- Personal Development -

Good Medicine

Founding editor, Pilar Gerasimo, on what she learned at a week-long symposium presented by the Institute for Functional Medicine: “Applying Functional Medicine in Clinical Practice.”

Pilar Gerasimo

My job Has some sweet perks. A few weeks back, it gave me the opportunity to attend a fascinating weeklong symposium presented by the Institute for Functional Medicine: “Applying Functional Medicine in Clinical Practice.”

Imagine, if you will, close to 500 conventionally trained physicians (and me) packed into a huge conference room. Together, from morning to evening, we churned through a huge and illuminating curriculum — one that virtually no medical doctors (and even fewer of us comparative literature majors) ever learn in school.

It was all about the art and science of “upstream medicine” — medicine that addresses the root causes of common health conditions and diseases rather than simply treating their “downstream” symptoms. And it was announced at the outset of the conference that the Cleveland Clinic would, this fall, be opening a Center for Functional Medicine at its primary campus.

Over the course of the week, through lectures, case studies, and interactive exercises, we learned how to take a patient’s in-depth health history, map it onto a structured timeline, and then overlay their health challenges onto a matrix that included not just physical factors but also mental, emotional, social, and spiritual considerations.

The functional-medicine timeline helped us capture and connect the key antecedents, triggers, and mediators of various health issues — everything from genetics, birth experience, and antibiotic use to lifestyle factors, traumas, and toxic exposures.

Plotting all those events onto a visual continuum helped us understand the stories of patients’ lives, and coherently relate those stories back in a way that helped them better understand the likely evolution of their present-day complaints.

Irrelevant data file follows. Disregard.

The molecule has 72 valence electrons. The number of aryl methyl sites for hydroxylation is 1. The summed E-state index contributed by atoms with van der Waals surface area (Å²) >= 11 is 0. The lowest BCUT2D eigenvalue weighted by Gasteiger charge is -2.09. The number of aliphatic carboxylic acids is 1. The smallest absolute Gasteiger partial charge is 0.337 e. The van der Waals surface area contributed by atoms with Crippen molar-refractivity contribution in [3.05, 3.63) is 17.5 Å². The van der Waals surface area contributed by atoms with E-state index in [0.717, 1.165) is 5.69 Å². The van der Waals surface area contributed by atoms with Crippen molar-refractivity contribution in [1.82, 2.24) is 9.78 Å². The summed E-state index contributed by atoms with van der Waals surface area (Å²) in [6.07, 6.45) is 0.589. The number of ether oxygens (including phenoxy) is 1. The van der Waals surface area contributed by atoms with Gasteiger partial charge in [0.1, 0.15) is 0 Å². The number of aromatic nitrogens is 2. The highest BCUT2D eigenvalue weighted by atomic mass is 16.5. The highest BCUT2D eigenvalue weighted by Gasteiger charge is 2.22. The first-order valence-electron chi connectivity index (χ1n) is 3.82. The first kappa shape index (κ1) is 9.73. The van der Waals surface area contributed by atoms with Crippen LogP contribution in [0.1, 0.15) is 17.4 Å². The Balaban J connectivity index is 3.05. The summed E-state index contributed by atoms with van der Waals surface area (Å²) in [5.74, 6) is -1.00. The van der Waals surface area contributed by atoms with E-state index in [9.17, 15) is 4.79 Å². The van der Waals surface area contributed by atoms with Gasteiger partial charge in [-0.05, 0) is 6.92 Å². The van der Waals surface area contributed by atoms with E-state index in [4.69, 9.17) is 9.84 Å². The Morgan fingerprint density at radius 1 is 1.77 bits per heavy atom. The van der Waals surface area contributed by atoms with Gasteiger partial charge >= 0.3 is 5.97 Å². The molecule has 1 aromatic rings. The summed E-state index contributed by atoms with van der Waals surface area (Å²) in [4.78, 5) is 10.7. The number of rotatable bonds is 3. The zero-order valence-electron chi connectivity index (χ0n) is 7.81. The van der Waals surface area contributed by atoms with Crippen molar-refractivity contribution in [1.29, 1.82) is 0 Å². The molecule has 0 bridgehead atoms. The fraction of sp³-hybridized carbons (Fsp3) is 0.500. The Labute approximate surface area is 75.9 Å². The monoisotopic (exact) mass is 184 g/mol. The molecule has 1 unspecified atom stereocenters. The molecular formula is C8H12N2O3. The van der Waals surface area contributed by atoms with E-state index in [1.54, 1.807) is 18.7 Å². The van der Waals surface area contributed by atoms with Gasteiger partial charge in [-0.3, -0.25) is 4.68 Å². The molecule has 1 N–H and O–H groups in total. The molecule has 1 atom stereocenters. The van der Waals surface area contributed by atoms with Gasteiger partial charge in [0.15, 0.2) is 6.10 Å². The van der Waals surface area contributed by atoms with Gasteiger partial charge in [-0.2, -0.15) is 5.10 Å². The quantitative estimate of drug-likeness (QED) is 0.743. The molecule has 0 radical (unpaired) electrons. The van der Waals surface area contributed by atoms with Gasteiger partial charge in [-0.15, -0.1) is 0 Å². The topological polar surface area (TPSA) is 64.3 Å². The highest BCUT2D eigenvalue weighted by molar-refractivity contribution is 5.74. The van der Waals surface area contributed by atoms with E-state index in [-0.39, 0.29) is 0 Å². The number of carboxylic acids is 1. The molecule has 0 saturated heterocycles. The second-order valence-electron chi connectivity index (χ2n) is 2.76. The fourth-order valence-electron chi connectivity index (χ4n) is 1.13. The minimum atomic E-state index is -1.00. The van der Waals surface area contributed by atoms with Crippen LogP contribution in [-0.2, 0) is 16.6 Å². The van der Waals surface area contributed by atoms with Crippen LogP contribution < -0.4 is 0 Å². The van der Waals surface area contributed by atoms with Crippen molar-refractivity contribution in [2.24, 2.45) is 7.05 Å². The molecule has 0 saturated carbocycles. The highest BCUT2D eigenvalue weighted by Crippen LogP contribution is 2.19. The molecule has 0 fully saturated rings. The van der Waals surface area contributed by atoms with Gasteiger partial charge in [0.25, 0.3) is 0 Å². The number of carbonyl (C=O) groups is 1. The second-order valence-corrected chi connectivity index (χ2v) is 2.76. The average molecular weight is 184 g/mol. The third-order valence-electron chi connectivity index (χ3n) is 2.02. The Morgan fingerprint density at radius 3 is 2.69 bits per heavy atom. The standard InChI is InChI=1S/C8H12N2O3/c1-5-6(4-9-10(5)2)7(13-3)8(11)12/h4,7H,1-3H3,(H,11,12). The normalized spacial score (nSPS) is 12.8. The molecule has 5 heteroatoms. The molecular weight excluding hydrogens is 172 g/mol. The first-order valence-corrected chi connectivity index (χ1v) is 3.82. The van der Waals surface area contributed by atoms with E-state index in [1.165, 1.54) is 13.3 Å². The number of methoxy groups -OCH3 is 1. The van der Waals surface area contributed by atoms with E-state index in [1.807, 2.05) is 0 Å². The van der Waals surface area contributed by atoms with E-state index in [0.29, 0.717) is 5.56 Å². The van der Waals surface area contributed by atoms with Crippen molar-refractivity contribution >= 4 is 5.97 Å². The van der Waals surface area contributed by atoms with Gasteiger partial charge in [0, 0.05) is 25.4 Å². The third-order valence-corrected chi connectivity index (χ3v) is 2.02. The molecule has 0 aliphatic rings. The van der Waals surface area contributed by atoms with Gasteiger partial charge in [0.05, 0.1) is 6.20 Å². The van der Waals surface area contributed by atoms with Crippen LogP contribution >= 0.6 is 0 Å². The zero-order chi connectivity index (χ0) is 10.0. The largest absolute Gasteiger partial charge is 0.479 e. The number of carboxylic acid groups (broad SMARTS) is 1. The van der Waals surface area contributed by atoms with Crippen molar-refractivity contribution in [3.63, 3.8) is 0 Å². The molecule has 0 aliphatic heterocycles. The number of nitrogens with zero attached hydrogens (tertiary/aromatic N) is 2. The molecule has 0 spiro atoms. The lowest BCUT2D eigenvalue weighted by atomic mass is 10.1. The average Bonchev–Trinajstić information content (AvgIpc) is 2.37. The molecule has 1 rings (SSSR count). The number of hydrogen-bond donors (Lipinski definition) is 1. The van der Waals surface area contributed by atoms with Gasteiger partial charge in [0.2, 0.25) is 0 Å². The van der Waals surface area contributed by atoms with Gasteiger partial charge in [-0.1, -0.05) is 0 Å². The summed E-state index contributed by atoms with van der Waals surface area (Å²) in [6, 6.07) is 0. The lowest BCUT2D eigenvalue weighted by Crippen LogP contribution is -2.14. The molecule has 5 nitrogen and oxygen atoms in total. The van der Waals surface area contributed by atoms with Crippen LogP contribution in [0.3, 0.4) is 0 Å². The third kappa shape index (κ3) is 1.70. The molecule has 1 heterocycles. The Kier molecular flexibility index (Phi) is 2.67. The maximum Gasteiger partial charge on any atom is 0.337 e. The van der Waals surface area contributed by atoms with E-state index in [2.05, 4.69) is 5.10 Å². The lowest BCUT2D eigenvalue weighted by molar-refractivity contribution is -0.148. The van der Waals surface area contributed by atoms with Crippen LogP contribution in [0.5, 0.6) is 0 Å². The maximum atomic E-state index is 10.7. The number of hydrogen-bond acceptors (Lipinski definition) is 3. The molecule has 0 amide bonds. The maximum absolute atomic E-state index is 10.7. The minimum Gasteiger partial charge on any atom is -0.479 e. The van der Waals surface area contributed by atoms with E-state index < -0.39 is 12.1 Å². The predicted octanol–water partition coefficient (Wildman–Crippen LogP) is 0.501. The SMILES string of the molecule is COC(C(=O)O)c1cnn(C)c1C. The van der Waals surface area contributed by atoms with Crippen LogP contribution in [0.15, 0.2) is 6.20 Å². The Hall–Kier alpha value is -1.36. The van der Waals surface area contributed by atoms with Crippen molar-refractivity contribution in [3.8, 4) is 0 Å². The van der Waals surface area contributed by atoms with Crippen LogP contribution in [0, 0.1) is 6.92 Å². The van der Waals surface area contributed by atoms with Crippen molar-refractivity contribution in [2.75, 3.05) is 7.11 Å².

The functional-medicine matrix, meanwhile, helped reveal the key areas in which the patient’s health challenges were distributed. It helped us see how many apparently disconnected issues might in fact be related, and how they might be most effectively addressed.

What was fascinating to me, even as a non-doctor, was how looking at health complaints through this lens helped reveal the potential root causes of so many befuddling problems. Not just everyday complaints like low energy, digestive troubles, joint pain, and congestion, but also many scary, complex, and difficult-to-treat diseases like rheumatoid arthritis, inflammatory bowel, and Parkinson’s.

Looking at health complaints through this lens helped reveal the potential root causes of so many befuddling problems.

We learned the underlying biochemical triggers and mechanisms by which such diseases establish and express themselves, and we learned about lifestyle and medical interventions that can ameliorate or eliminate them entirely.

Needless to say, I came home full of article ideas, and more lit up than ever about what we do here at Experience Life — namely, helping people make the kinds of changes that can transform not just their health, but their lives.

Speaking of which, I’m also very excited about another project we’re working on with renowned obesity expert David Ludwig, MD.

We’ve relied on Dr. Ludwig (a professor at both Harvard Medical School and Harvard School of Public Health) as an expert source for many years. And now we’re helping him recruit participants for a pilot program he’s doing.

It’s an evolution of the peer-reviewed research Dr. Ludwig has published in leading medical journals, and also an exploration of the hypothesis he outlined in a New York Times piece, “Always Hungry? Here’s Why” (May 16, 2014).

That piece, which went superviral, outlined emerging thinking on why it may not be overeating that makes us fat, but rather having “hungry fat”  (fat overstimulated by hormones) that makes us overeat. A sort of vicious cycle that’s hard to break on conventional, low-calorie diets.

The pilot program is focused on healthy, sustainable weight loss, and I’m happy to say that it’s nicely aligned with the whole-foods-based nutrition philosophies of Experience Life magazine and of our parent organization, Life Time — The Healthy Way of Life Company.

If you are interested in participating in the pilot program, check out “The Weight-Loss Project With Dr. David Ludwig” for more info.

In the meantime, I hope you enjoy this issue, and come away with lots of ideas for how you can refuel, reboot, and re-energize yourself for a healthy, happy winter season.

Pilar Gerasimo is Experience Life’s founding editor. Follow her on Twitter @pgerasimo.

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